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SAP Wants to Host Your Next Sustainability Report

Reporting is shaping up to be one of the hot topics of the year, with the upcoming Amsterdam GRI Conference laying the groundwork for the future of the standard, and a number of recent reports and events exploring the importance of CSR reporting as a way to prove your firm is walking your talk and engaging with stakeholders.

So it is perhaps fitting that SAP, the business software giant with an eye increasingly focused on measuring and reporting environmental data, is unveiling its third annual sustainability report this week.

The new report, which will be posted at, highlights a major shift that SAP is undertaking, and one that it hopes its customers and other companies will undergo as well.

"[The days of] putting a PDF on your website and waiting for people to find it and download it are over," Peter Graf, SAP's Chief Sustainability Officer, told members of the media in a preview call this week. "We want to use technology to get stakeholders' feedback and input."

To that end, the company has created an in-depth website to showcase its sustainability data. The report is broken down into four sections -- an overview, its own performance, how its solutions enable sustainability in other companies, and a feedback section -- and has enabled reader comments on each section of the website.

And SAP is going to lengths to promote the idea of conversations and feedback from its stakeholders.

"We believe we're all on a joint journey to sustainability," Scott Bolick, SAP's vice president of Sustainability Strategies, said during the call. "Those conversations with customers and employees generate ideas, and we wanted to create a forum where we could share and capture those ideas."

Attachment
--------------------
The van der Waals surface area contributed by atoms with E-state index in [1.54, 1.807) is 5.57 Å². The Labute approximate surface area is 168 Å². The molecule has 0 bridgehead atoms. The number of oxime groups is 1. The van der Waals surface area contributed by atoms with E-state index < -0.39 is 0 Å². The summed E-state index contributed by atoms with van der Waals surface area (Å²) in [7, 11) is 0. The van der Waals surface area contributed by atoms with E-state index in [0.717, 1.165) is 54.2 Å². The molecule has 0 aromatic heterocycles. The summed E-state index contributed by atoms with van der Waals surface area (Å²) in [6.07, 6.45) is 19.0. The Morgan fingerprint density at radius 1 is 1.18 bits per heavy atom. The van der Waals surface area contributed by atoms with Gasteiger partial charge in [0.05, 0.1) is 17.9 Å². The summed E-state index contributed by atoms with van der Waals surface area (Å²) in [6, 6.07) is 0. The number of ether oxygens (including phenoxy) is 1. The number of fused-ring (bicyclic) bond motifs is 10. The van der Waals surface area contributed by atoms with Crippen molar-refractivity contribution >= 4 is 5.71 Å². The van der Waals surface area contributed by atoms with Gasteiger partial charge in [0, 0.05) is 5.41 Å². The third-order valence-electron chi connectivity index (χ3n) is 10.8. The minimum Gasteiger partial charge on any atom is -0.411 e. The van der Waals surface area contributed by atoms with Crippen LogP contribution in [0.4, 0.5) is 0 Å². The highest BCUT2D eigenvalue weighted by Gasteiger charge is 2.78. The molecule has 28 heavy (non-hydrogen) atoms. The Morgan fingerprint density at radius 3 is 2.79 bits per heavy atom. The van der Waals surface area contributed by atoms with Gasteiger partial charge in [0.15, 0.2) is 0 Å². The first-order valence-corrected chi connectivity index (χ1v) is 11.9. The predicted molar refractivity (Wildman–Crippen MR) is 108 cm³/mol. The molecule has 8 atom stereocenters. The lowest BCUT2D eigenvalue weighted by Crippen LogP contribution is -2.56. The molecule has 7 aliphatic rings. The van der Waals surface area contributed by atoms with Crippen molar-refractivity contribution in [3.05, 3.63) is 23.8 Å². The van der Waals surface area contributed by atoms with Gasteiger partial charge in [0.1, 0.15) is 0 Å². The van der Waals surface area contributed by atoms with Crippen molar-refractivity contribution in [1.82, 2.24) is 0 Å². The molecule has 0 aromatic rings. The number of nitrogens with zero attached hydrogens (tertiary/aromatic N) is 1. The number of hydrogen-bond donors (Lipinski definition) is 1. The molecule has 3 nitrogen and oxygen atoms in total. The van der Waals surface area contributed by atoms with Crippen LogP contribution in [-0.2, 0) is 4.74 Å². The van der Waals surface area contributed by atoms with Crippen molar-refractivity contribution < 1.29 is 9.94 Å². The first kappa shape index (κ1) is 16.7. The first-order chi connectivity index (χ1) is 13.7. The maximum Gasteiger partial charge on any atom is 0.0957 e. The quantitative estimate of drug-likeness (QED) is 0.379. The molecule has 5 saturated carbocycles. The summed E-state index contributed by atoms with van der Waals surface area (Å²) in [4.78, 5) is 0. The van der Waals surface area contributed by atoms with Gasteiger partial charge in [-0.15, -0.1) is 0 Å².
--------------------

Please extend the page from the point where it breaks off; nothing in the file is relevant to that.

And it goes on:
SAP will judge the reporting project a success if it gets "10 significant ideas from comments" on the report, Bolick explained, adding: "Then we've gotten to the heart of a community dialogue."

Graf told the attendees on the press call that there are five audiences for the report:

  1. SAP customers who need to ensure that SAP complies with their supplier codes of conduct;
  2. Potential employees, especially the younger generation just out of college or graduate school -- Graf said that 10 percent of the readers of last year's sustainability report were seeking employment at SAP;
  3. Companies that want to learn from SAP's example of how to calculate costs and emissions and set goals to reduce them;
  4. Potential customers that are thinking about using SAP's solutions; and
  5. For SAP's employees themselves, who want to see how the company is doing and to know that it is making strides on reducing environmental impacts.

"This whole sustainability move for SAP is pretty much also driven by our own believe that we can't survive if we don't embrace sustainability head-on," Graf said. "Five to 10 years from today we won't be able to sell our products if they don't embrace sustainability, and our people understand that."

Because SAP's reporting website is based on the company's own software platforms, there is obviously a business opportunity for the company. Graf said the company has put a large amount of effort into building the site because of the constant feedback the company got from customers asking if they could do their reporting based on the same model that SAP uses for its own reporting.

To dig in to SAP's sustainability report, and to join in the conversation, visit

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